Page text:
Books take a lot of work. Months ago, I declared my first novel complete. The manuscript had gone through two full drafts, many changes, and as much revision as it took for the text to feel finished. I was proud of my work, both in terms of effort and the final product. My manuscript was not only good enough, it was great.
Wasn’t it? I knew it was good, or at least decent. Parts of it were. It was a weird book, I would say. I would make preemptive excuses as to why readers might not get into it. I was writing the sequel at the time, and knew it blew the first novel out of the water, but I told myself it was a necessary introduction.
Eventually, I realized the truth: my novel wasn’t all that good. Was it the form rejections that did it, or feedback from accidental beta readers? No, but they confirmed my fears, fears that had managed to lurk undetected in the recesses of my subconscious. I was not killing my darlings. So I put the sequel aside and went back to the workbench.
What Should We Do?
How do we know when our manuscript is good enough? We don’t, not really. Feedback is extremely valuable, but every change, every revision has the potential to make us feel like the text is that much better, like we’re ready to send it off to our editor or loose the queries.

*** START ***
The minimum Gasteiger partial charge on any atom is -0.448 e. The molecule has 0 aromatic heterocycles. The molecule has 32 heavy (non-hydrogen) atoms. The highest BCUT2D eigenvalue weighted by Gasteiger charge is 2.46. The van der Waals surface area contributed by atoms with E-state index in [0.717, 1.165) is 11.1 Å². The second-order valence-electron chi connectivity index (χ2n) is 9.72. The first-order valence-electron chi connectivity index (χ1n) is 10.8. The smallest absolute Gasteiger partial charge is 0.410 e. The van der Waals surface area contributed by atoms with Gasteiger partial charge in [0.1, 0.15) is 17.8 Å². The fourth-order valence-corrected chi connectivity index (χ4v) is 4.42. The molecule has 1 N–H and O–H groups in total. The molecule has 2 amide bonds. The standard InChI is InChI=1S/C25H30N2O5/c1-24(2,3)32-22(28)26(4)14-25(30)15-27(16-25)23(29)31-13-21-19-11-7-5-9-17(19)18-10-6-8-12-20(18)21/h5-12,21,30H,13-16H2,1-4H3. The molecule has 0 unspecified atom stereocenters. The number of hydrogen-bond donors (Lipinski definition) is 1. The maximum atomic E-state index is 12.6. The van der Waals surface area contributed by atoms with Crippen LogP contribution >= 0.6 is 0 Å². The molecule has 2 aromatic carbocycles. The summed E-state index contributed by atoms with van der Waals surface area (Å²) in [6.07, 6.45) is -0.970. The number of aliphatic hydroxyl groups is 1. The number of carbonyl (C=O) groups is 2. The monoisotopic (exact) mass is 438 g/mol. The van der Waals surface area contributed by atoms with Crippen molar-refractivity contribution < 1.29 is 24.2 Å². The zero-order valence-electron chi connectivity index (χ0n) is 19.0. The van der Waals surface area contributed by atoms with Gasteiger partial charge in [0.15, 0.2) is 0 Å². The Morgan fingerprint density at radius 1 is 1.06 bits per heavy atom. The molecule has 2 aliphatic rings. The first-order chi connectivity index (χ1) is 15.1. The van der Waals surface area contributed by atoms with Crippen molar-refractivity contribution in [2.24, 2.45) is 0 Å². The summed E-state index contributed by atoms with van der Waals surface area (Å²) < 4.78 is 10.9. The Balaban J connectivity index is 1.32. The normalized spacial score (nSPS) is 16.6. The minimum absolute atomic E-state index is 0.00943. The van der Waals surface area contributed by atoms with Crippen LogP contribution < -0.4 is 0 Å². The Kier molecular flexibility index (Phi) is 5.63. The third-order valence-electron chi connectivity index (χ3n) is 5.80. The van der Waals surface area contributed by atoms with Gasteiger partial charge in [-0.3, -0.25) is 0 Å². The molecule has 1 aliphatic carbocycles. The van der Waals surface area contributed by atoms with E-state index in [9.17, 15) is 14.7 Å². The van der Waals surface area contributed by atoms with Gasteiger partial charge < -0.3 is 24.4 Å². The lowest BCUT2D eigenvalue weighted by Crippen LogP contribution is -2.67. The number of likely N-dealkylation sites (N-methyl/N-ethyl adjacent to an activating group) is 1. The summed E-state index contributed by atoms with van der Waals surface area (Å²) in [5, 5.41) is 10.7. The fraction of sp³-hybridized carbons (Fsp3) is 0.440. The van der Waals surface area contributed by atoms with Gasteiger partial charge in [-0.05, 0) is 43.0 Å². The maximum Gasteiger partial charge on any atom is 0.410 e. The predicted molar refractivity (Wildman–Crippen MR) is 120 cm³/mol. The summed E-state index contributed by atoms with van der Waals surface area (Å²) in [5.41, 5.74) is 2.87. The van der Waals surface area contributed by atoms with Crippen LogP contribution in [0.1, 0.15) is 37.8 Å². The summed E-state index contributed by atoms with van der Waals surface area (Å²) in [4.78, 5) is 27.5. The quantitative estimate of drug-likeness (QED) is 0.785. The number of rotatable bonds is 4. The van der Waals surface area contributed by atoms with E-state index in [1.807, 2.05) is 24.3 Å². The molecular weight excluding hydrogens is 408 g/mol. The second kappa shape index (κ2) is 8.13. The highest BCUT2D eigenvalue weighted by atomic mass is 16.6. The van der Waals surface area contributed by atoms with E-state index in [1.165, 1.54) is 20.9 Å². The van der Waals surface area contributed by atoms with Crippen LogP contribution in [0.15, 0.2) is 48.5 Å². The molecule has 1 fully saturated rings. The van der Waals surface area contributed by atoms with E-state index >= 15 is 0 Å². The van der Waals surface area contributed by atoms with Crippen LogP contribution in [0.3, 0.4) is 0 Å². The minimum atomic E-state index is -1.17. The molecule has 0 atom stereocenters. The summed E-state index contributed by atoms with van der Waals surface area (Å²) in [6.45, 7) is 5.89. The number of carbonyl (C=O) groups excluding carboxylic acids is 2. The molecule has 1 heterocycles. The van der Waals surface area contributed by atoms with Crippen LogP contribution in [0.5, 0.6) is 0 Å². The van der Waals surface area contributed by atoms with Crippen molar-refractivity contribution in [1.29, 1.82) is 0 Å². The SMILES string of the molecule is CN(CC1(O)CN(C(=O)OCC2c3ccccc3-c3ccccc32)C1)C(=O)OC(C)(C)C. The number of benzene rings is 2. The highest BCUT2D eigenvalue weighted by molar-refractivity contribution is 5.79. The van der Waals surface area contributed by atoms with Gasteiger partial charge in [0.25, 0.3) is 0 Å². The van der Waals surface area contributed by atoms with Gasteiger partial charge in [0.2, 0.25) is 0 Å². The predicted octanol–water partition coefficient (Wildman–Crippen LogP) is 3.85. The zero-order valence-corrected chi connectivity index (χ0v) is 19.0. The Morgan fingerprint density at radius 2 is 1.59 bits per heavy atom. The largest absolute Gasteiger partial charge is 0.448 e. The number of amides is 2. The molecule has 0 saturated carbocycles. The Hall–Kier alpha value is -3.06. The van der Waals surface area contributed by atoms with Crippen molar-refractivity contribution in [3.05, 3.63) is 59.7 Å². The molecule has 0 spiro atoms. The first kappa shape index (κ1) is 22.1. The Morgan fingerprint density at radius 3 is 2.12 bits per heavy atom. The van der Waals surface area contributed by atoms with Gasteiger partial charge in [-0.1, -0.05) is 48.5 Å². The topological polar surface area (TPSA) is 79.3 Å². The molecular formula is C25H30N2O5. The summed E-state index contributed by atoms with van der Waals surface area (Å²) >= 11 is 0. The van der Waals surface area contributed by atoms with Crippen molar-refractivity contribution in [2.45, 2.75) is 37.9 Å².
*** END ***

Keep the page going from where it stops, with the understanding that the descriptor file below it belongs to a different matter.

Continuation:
So how do we know when better is enough? When we don’t know how to make it better anymore. That might also mean you need an outside look, which is why this is the perfect time to put it in front of readers, even in the form of agents.
We are often told not to second-guess ourselves. I say we should lend an ear to the whispers. They are our doubts, the buried knowledge that something is amiss, that elements of the work can be improved. And if they can be, they must be.
The title of this post is misleading. It is a fallacy. If we’re content with good enough, our books should never end up on store shelves. We should aim to make them the best they can be. That’s what I’m doing with my novel.